Anyone else stressed about 11+ tutoring?

(60 Posts)
MyMimsy Thu 27-Sep-12 16:44:53

DD has just gone into Yr 5, and has just started her 11+ tutoring with a private tutor. I'm actually against intensive tutoring for the 11+ but it's very much the culture around here, with even very clever children getting extra coaching.

DD is clever. She got all level 3s at the end of Yr 2, and her teacher is confidently predicting she'll easily get all Level 5s at the end of Yr 6, with even a chance of a Level 6 in Reading.

Her tutor has an excellent local reputation, and having assessed her he has assured us that she is definitely grammar school material. DD has had 2 sessions with him so far, she says she enjoyed them and that she likes him. She has been happy to do the homework (approx. 2 hours per week) and has tackled it well, just needing a few prompts from DH and myself.

So, why do I feel so stressed about the whole thing. She's only 9.5 and I just think it's quite unnatural to ask a child to use their brains in (what I feel) is quite an unusual/artificial fashion. I just don't think it's normal for a child to be wrestling with non-verbal reasoning problems. It all seems very brutal. And I didn't expect there to be so much homework, either.

As I said, DD is clever but she's quite laidback and dreamy and I suppose I just feel so sad that she's on the 11+ treadmill now.

The alternative comprehensives really aren't an option (they're dire) and DH thinks I'm being silly and sentimental. He thinks we'd be doing DD a huge disservice if we don't help her get into the grammar school.

moontuition Tue 11-Feb-14 22:32:18

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Minifingers Tue 11-Feb-14 23:30:45

I feel your pain.

Ds will start his tutoring shortly. I think he'll love it. It's me who's stressing.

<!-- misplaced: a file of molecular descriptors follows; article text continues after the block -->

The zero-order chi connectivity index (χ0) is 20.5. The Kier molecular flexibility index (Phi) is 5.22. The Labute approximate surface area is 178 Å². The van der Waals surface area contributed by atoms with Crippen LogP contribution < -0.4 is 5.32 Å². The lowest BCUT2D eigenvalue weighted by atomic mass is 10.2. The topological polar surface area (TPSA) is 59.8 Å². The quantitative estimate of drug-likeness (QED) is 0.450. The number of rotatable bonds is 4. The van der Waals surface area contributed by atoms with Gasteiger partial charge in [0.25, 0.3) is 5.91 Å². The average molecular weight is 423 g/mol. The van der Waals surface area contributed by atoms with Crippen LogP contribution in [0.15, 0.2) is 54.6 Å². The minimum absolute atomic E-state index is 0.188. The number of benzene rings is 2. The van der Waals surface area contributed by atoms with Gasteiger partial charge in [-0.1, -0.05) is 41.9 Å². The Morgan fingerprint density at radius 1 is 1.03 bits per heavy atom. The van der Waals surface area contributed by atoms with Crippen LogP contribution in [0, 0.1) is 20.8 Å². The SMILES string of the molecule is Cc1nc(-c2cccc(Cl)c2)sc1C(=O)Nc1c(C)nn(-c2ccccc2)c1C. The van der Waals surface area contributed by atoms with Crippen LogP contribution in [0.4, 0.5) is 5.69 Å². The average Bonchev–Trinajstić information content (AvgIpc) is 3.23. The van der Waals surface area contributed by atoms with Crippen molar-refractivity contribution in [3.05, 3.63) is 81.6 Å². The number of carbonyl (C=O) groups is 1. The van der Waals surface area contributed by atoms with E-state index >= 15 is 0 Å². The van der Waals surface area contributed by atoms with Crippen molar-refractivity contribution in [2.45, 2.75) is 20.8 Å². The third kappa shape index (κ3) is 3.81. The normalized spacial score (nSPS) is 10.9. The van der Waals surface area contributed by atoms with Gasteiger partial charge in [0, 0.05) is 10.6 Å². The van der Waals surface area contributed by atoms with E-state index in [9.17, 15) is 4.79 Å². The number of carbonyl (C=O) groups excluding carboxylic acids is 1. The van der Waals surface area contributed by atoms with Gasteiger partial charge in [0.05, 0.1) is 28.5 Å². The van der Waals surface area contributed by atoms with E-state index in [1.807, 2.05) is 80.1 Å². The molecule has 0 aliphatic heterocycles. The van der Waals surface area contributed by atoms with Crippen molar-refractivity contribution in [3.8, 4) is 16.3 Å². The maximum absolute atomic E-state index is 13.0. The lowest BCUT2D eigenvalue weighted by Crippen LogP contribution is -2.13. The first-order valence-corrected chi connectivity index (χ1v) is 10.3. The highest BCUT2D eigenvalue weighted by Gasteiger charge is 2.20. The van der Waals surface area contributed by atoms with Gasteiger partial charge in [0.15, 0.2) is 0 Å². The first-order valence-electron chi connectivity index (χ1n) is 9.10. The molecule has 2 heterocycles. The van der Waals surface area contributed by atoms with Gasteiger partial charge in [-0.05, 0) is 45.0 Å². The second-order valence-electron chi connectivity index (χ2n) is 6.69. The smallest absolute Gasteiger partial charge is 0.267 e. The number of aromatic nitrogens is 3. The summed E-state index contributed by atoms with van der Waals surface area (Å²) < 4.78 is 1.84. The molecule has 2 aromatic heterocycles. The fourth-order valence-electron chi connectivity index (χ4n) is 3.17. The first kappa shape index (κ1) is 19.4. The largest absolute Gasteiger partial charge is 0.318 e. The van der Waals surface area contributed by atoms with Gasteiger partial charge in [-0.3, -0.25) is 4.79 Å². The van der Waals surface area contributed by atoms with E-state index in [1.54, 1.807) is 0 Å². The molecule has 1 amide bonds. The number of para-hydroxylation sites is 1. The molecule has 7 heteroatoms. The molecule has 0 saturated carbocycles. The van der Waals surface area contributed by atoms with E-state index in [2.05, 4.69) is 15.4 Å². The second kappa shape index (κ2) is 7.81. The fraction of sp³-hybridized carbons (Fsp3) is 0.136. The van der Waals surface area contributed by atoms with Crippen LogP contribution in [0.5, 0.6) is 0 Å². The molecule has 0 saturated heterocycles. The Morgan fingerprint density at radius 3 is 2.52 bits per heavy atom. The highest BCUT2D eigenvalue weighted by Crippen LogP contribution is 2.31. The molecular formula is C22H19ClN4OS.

He particularly loves the NVR stuff, which I find bloody incomprehensible.

I just feel sad that he's unlikely to get a grammar place no matter what we do. (Super selective, lots of private prep kids apply).

NanaNina Wed 12-Feb-14 00:45:59

I don't want to upset any parents or be confrontational but I do think you need to take care about excessive tutoring. In the area where I live there is a grammar school that is hugely over subscribed and only 10% of girls get in - well it might be lower than that now. My DGD sailed through primary and was level 5s in Year 5 and her best friend was the same - they were as you might say "neck and neck" - my wise DIL would not let DGD be tutored at all, because (as someone has pointed out) if they are "taught to the test" what's going to happen when they get to gs and can't keep up. Incidentally my son and DIL are both primary school teachers.

In the event DGD did not get in but the best friend did and apparently her father came into the playground with the letter for her to open herself and she had passed. DGD knew how much tutoring her friend had had - in the girl's own words "morning, noon and night." Very sadly the girl missed most of Yr 8 at the gs as she was in a psychiatric hospital with Anorexia and was a very slightly built child. I also know of another friend of a friend whose daughter went to the same gs and she too got an ED though wasn't hospitalised and left the gs in Yr 10. It's the same gs where both girls went, and I know from the friend of a friend that all they cared about was grades and neither of these girls were offered any support at all.

The friend of a friend's girl is now doing well at a 6th form college and I'm not sure about the other girl. I can only hope she has recovered.

Just a little word of warning.................

barbour Wed 12-Feb-14 11:42:06

They will crash and burn if you are not careful ...if too much is done too soon, and that may happen just at the time when they are needed to be "on"...my DS got into superselectives (indies and grammar) - we didn't tutor but did a lot of DIY...and I saw he was in danger of being totally bored of the whole process so we had to ease off for a while leading up to the exam and we had started only a few months before the exams at a steady but not intensive pace of practising the usual off the shelf NVR, VR, English and maths. Also many of the grammar schools are changing their tests now to a less tutorable CEM style which will hopefully calm things down a bit on the tutoring side.